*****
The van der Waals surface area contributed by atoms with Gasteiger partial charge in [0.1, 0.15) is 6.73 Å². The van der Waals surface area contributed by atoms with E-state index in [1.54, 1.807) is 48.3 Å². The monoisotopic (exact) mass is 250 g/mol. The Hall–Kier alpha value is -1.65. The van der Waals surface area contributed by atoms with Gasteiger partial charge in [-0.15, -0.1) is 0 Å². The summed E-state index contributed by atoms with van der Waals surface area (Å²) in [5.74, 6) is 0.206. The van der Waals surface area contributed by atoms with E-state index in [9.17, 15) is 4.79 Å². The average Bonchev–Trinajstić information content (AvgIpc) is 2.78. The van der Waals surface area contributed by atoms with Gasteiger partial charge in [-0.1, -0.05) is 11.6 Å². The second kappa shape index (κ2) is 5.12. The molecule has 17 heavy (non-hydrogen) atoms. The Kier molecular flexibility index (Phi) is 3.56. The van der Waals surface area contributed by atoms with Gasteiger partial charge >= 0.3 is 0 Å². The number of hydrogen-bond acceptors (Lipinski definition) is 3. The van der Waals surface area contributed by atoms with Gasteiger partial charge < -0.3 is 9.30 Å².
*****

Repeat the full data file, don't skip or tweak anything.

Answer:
The van der Waals surface area contributed by atoms with Gasteiger partial charge in [0.1, 0.15) is 6.73 Å². The van der Waals surface area contributed by atoms with E-state index in [1.54, 1.807) is 48.3 Å². The monoisotopic (exact) mass is 250 g/mol. The Hall–Kier alpha value is -1.65. The van der Waals surface area contributed by atoms with Gasteiger partial charge in [-0.15, -0.1) is 0 Å². The summed E-state index contributed by atoms with van der Waals surface area (Å²) in [5.74, 6) is 0.206. The van der Waals surface area contributed by atoms with E-state index in [9.17, 15) is 4.79 Å². The average Bonchev–Trinajstić information content (AvgIpc) is 2.78. The van der Waals surface area contributed by atoms with Gasteiger partial charge in [-0.1, -0.05) is 11.6 Å². The second kappa shape index (κ2) is 5.12. The molecule has 17 heavy (non-hydrogen) atoms. The Kier molecular flexibility index (Phi) is 3.56. The van der Waals surface area contributed by atoms with Gasteiger partial charge >= 0.3 is 0 Å². The number of hydrogen-bond acceptors (Lipinski definition) is 3. The van der Waals surface area contributed by atoms with Gasteiger partial charge < -0.3 is 9.30 Å².